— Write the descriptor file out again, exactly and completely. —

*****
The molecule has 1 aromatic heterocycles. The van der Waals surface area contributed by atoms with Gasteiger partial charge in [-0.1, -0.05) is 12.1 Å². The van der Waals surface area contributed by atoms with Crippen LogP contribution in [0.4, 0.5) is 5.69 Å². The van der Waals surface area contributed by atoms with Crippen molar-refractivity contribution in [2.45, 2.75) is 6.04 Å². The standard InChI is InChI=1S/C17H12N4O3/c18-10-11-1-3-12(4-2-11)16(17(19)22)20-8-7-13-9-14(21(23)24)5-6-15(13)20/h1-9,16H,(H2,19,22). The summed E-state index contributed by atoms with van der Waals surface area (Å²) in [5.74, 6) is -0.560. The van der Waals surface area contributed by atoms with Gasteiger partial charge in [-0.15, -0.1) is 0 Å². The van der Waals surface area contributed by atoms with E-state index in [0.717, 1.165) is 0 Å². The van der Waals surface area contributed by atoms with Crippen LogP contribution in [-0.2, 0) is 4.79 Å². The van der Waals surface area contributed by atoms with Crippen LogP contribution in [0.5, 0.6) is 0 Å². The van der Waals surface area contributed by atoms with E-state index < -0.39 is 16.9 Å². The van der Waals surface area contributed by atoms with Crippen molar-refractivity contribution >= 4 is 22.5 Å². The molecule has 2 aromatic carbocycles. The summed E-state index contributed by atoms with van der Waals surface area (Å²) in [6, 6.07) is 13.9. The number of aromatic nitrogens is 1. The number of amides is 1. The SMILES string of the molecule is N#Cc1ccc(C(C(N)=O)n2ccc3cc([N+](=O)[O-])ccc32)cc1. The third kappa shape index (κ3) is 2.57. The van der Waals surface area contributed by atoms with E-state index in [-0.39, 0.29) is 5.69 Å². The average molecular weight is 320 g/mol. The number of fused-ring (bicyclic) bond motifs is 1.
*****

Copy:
The molecule has 1 aromatic heterocycles. The van der Waals surface area contributed by atoms with Gasteiger partial charge in [-0.1, -0.05) is 12.1 Å². The van der Waals surface area contributed by atoms with Crippen LogP contribution in [0.4, 0.5) is 5.69 Å². The van der Waals surface area contributed by atoms with Crippen molar-refractivity contribution in [2.45, 2.75) is 6.04 Å². The standard InChI is InChI=1S/C17H12N4O3/c18-10-11-1-3-12(4-2-11)16(17(19)22)20-8-7-13-9-14(21(23)24)5-6-15(13)20/h1-9,16H,(H2,19,22). The summed E-state index contributed by atoms with van der Waals surface area (Å²) in [5.74, 6) is -0.560. The van der Waals surface area contributed by atoms with Gasteiger partial charge in [-0.15, -0.1) is 0 Å². The van der Waals surface area contributed by atoms with E-state index in [0.717, 1.165) is 0 Å². The van der Waals surface area contributed by atoms with Crippen LogP contribution in [-0.2, 0) is 4.79 Å². The van der Waals surface area contributed by atoms with Crippen LogP contribution in [0.5, 0.6) is 0 Å². The van der Waals surface area contributed by atoms with E-state index < -0.39 is 16.9 Å². The van der Waals surface area contributed by atoms with Crippen molar-refractivity contribution >= 4 is 22.5 Å². The molecule has 2 aromatic carbocycles. The summed E-state index contributed by atoms with van der Waals surface area (Å²) in [6, 6.07) is 13.9. The number of aromatic nitrogens is 1. The number of amides is 1. The SMILES string of the molecule is N#Cc1ccc(C(C(N)=O)n2ccc3cc([N+](=O)[O-])ccc32)cc1. The third kappa shape index (κ3) is 2.57. The van der Waals surface area contributed by atoms with E-state index in [-0.39, 0.29) is 5.69 Å². The average molecular weight is 320 g/mol. The number of fused-ring (bicyclic) bond motifs is 1.